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What Car? says

3 out of 5 stars

For You'll get good value for money, decent looks and plenty of equipment

Against Unfortunately, you'll also get a below-par driving experience and a lack of cabin refinement

Verdict It's an affordable small family car, but it's definitely not for the driving enthusiast

Go for… 1.6 SX

Avoid… 1.4 and autos

Chevrolet Lacetti Estate
  • 1. The boot is large but no match for a Focus estate's
  • 2. Check the bodywork for damage and look for misaligned body panels
  • 3. Ensure that the seats, locks and switchgear are all in perfect working order
  • 4. The rear seats on all models split and fold to increase the load bay
  • 5. An automatic gearbox isn't available on the estate, so a manual it is, then
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Chevrolet Lacetti Estate full review with expert trade views

Born in 2004 as a Daewoo and rebranded in 2005 as a Chevy, the Lacetti is a mid-sized family car that’s slightly smaller than Ford’s Focus. It is good value and has a splash of style, too, having been designed by Italian studio Italdesign.

The range was available initially as a hatchback and saloon, and this estate was introduced when General Motors rebranded the range as Chevrolet. Like any Lacetti, it's reasonably practical, with generous rear legroom and a large boot. The rear seats split and fold, but overall it's still no match for a Focus estate.

The cabin design is straightforward, with a good, adjustable driving position and plenty of stowage.

On the road, the Lacetti is reasonably comfortable, but doesn’t like being hustled through corners. On top of that, the transmission isn't terribly smooth, the steering lacks feedback and the gearbox is far from slick. Refinement is disappointing, too, with plenty of engine and wind noise in the cabin.

Trade view

John Owen

Take this Chevy to the levee

John Owen
Buyer,
Fords of Winsford

You won't have a lot of choice when you're buying a Lacetti estate, as the range never included more than two models - and even that was eventually trimmed to just one.

The one constant through the car's life was the 1.6 SX. Still, that has everything you need, including air-con, alloy wheels and electric windows all round. Like all Lacettis, it comes with power steering, central locking and a CD player.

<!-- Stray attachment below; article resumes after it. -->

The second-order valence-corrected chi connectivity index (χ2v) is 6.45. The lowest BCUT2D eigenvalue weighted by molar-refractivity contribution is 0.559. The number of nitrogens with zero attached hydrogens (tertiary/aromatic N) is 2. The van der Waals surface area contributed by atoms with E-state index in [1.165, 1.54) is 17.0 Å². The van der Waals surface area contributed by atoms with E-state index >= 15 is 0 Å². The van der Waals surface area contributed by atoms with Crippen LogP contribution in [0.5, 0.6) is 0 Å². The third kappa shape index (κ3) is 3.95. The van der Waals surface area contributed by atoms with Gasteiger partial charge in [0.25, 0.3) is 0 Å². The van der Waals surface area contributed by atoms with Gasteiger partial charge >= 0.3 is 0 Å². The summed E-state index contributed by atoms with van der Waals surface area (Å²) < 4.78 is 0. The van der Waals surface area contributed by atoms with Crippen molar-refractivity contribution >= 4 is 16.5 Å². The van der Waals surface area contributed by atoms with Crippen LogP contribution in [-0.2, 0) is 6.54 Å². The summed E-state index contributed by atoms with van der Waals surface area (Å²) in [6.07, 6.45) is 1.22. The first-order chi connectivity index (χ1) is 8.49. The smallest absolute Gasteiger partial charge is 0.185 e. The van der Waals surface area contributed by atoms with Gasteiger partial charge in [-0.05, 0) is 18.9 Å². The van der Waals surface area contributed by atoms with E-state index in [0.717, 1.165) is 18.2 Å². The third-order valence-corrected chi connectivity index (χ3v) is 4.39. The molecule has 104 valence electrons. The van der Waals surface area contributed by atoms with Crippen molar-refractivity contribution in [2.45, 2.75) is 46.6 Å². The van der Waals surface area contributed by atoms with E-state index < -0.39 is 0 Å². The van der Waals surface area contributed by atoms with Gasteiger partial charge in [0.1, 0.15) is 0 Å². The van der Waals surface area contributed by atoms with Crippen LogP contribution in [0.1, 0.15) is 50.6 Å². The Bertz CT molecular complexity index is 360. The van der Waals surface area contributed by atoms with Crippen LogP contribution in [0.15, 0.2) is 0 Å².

You might also track down the short-lived 1.8-litre model, which came only in Sport trim. However, apart from a few extra horsepower, a slightly quicker 0-60mph time, traction control and a sporting bodykit, there's not a lot to choose between it and the basic 1.6-litre car.

Of the two, we think the basic car is the better buy. It doesn't feel that much slower than the 1.8 on the road, and gives you everything that's good about a Lacetti estate for the least expense.

You'll find plenty of Lacettis in the Chevrolet dealer network and the small ads.

Trade view

James Ruppert

Chevrolet badge didn't help - saloons drop most value

James Ruppert
Used car guru

One of the Lacetti’s strongest points is value for money, which is bolstered by a generous three-year servicing, warranty and recovery package from new.

Insurance won’t be a big worry, even if the Lacetti ranks a group or two higher than Ford’s Focus. The 1.6 SX is group 7, while the 1.8 falls into group 9.

You’ll fare respectably at the pumps, too. The 1.6 and 1.8 return 36.2 and 38.1mpg respectively.

As an example, a typical 1.6 SX is slightly cheaper per mile to run than a more expensive Focus 1.6 LX or similarly priced Kia Cerato LX, but servicing costs – when you do finally have to pay them – can be around 30% more expensive than the Ford’s. They’re still cheaper than the Kia’s, however.

Trade view

John Owen

Take this Chevy to the levee

John Owen
Buyer,
Fords of Winsford

As with any used car, the Lacetti requires a keen going over. From the top down, check the bodywork for damage and look for misaligned body panels, which may indicate a crash repair. Look at the exhaust for signs of excessive rusting, and at the alloy wheels for damage. Inside, check that the seats, locks and switchgear all behave as expected.

Previous Daewoos have fared badly in JD Power’s customer satisfaction survey, and in the 2005 and 2006 reports, Daewoo ranked below average. No news is in yet on whether the Chevy rebranding will improve things, but many expect the change to have a beneficial effect.

Trade view

James Ruppert

Chevrolet badge didn't help - saloons drop most value

James Ruppert
Used car guru
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